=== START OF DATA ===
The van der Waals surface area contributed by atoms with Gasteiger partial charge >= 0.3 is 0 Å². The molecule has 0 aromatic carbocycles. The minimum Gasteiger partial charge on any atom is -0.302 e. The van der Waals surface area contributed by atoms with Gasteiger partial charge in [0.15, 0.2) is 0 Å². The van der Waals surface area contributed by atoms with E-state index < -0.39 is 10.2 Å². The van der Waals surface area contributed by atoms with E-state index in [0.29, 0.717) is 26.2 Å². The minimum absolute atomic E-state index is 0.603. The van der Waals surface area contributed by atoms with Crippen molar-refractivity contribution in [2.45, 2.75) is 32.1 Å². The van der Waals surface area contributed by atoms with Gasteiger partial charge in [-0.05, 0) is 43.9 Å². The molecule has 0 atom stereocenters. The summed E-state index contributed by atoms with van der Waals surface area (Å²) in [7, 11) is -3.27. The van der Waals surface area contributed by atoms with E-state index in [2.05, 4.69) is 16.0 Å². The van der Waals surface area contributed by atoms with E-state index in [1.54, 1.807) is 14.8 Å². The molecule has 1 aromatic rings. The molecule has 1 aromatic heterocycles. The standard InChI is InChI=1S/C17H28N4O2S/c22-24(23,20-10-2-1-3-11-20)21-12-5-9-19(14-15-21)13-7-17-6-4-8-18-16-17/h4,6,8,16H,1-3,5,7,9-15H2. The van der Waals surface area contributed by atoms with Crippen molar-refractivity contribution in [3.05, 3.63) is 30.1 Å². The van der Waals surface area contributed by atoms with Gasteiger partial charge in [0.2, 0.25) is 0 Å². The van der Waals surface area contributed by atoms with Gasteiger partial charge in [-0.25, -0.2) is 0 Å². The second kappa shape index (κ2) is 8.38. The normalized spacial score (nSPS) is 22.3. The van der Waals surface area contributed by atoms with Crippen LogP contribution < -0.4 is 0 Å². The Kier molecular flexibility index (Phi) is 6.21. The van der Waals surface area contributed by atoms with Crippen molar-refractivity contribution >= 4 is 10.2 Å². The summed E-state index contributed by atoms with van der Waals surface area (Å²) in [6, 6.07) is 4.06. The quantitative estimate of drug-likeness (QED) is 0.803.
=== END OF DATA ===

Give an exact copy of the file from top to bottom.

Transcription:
The van der Waals surface area contributed by atoms with Gasteiger partial charge >= 0.3 is 0 Å². The molecule has 0 aromatic carbocycles. The minimum Gasteiger partial charge on any atom is -0.302 e. The van der Waals surface area contributed by atoms with Gasteiger partial charge in [0.15, 0.2) is 0 Å². The van der Waals surface area contributed by atoms with E-state index < -0.39 is 10.2 Å². The van der Waals surface area contributed by atoms with E-state index in [0.29, 0.717) is 26.2 Å². The minimum absolute atomic E-state index is 0.603. The van der Waals surface area contributed by atoms with Crippen molar-refractivity contribution in [2.45, 2.75) is 32.1 Å². The van der Waals surface area contributed by atoms with Gasteiger partial charge in [-0.05, 0) is 43.9 Å². The molecule has 0 atom stereocenters. The summed E-state index contributed by atoms with van der Waals surface area (Å²) in [7, 11) is -3.27. The van der Waals surface area contributed by atoms with E-state index in [2.05, 4.69) is 16.0 Å². The van der Waals surface area contributed by atoms with E-state index in [1.54, 1.807) is 14.8 Å². The molecule has 1 aromatic rings. The molecule has 1 aromatic heterocycles. The standard InChI is InChI=1S/C17H28N4O2S/c22-24(23,20-10-2-1-3-11-20)21-12-5-9-19(14-15-21)13-7-17-6-4-8-18-16-17/h4,6,8,16H,1-3,5,7,9-15H2. The van der Waals surface area contributed by atoms with Crippen molar-refractivity contribution in [3.05, 3.63) is 30.1 Å². The van der Waals surface area contributed by atoms with Gasteiger partial charge in [0.2, 0.25) is 0 Å². The van der Waals surface area contributed by atoms with Gasteiger partial charge in [-0.25, -0.2) is 0 Å². The second kappa shape index (κ2) is 8.38. The normalized spacial score (nSPS) is 22.3. The van der Waals surface area contributed by atoms with Crippen LogP contribution < -0.4 is 0 Å². The Kier molecular flexibility index (Phi) is 6.21. The van der Waals surface area contributed by atoms with Crippen molar-refractivity contribution >= 4 is 10.2 Å². The summed E-state index contributed by atoms with van der Waals surface area (Å²) in [6, 6.07) is 4.06. The quantitative estimate of drug-likeness (QED) is 0.803.